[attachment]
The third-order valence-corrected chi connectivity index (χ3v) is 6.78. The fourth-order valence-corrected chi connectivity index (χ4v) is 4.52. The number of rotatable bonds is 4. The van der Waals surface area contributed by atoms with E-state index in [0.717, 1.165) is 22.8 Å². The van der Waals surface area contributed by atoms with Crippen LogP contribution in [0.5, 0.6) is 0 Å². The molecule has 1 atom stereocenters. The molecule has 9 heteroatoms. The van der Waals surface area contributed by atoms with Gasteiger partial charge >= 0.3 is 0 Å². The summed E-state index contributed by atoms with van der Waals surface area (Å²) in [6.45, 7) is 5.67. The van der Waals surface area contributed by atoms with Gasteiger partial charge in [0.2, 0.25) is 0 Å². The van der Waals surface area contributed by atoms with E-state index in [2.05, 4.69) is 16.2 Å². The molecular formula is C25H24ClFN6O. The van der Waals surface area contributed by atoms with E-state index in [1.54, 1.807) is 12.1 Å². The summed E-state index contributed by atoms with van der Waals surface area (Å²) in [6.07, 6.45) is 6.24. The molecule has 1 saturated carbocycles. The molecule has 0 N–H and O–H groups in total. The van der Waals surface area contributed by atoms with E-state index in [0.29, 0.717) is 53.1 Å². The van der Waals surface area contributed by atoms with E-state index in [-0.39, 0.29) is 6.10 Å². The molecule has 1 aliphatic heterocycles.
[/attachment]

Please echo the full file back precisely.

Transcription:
The third-order valence-corrected chi connectivity index (χ3v) is 6.78. The fourth-order valence-corrected chi connectivity index (χ4v) is 4.52. The number of rotatable bonds is 4. The van der Waals surface area contributed by atoms with E-state index in [0.717, 1.165) is 22.8 Å². The van der Waals surface area contributed by atoms with Crippen LogP contribution in [0.5, 0.6) is 0 Å². The molecule has 1 atom stereocenters. The molecule has 9 heteroatoms. The van der Waals surface area contributed by atoms with Gasteiger partial charge >= 0.3 is 0 Å². The summed E-state index contributed by atoms with van der Waals surface area (Å²) in [6.45, 7) is 5.67. The van der Waals surface area contributed by atoms with Gasteiger partial charge in [0.2, 0.25) is 0 Å². The van der Waals surface area contributed by atoms with E-state index in [2.05, 4.69) is 16.2 Å². The molecular formula is C25H24ClFN6O. The van der Waals surface area contributed by atoms with E-state index in [1.54, 1.807) is 12.1 Å². The summed E-state index contributed by atoms with van der Waals surface area (Å²) in [6.07, 6.45) is 6.24. The molecule has 1 saturated carbocycles. The molecule has 0 N–H and O–H groups in total. The van der Waals surface area contributed by atoms with E-state index in [0.29, 0.717) is 53.1 Å². The van der Waals surface area contributed by atoms with E-state index in [-0.39, 0.29) is 6.10 Å². The molecule has 1 aliphatic heterocycles.